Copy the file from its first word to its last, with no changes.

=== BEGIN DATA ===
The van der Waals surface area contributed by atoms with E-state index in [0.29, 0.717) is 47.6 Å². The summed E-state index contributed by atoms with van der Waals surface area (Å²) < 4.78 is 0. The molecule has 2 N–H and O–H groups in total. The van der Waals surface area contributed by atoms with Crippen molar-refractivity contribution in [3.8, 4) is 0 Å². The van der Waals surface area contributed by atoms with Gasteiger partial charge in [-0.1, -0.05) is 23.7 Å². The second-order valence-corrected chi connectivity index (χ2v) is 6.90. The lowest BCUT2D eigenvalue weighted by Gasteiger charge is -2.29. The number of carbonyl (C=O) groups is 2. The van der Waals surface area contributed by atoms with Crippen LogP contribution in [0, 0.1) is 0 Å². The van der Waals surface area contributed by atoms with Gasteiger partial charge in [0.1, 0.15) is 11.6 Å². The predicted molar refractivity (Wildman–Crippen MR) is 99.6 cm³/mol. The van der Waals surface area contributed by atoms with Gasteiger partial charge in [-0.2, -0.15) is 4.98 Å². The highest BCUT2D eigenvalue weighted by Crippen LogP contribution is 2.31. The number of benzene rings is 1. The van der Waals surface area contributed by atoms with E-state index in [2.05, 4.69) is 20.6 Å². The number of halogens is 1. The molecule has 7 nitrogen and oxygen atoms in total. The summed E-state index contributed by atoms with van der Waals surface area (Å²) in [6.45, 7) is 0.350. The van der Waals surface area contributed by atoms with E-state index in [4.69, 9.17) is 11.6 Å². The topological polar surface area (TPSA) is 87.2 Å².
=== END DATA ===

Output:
The van der Waals surface area contributed by atoms with E-state index in [0.29, 0.717) is 47.6 Å². The summed E-state index contributed by atoms with van der Waals surface area (Å²) < 4.78 is 0. The molecule has 2 N–H and O–H groups in total. The van der Waals surface area contributed by atoms with Crippen molar-refractivity contribution in [3.8, 4) is 0 Å². The van der Waals surface area contributed by atoms with Gasteiger partial charge in [-0.1, -0.05) is 23.7 Å². The second-order valence-corrected chi connectivity index (χ2v) is 6.90. The lowest BCUT2D eigenvalue weighted by Gasteiger charge is -2.29. The number of carbonyl (C=O) groups is 2. The van der Waals surface area contributed by atoms with Crippen LogP contribution in [0, 0.1) is 0 Å². The van der Waals surface area contributed by atoms with Gasteiger partial charge in [0.1, 0.15) is 11.6 Å². The predicted molar refractivity (Wildman–Crippen MR) is 99.6 cm³/mol. The van der Waals surface area contributed by atoms with Gasteiger partial charge in [-0.2, -0.15) is 4.98 Å². The highest BCUT2D eigenvalue weighted by Crippen LogP contribution is 2.31. The number of benzene rings is 1. The van der Waals surface area contributed by atoms with E-state index in [2.05, 4.69) is 20.6 Å². The number of halogens is 1. The molecule has 7 nitrogen and oxygen atoms in total. The summed E-state index contributed by atoms with van der Waals surface area (Å²) in [6.45, 7) is 0.350. The van der Waals surface area contributed by atoms with E-state index in [4.69, 9.17) is 11.6 Å². The topological polar surface area (TPSA) is 87.2 Å².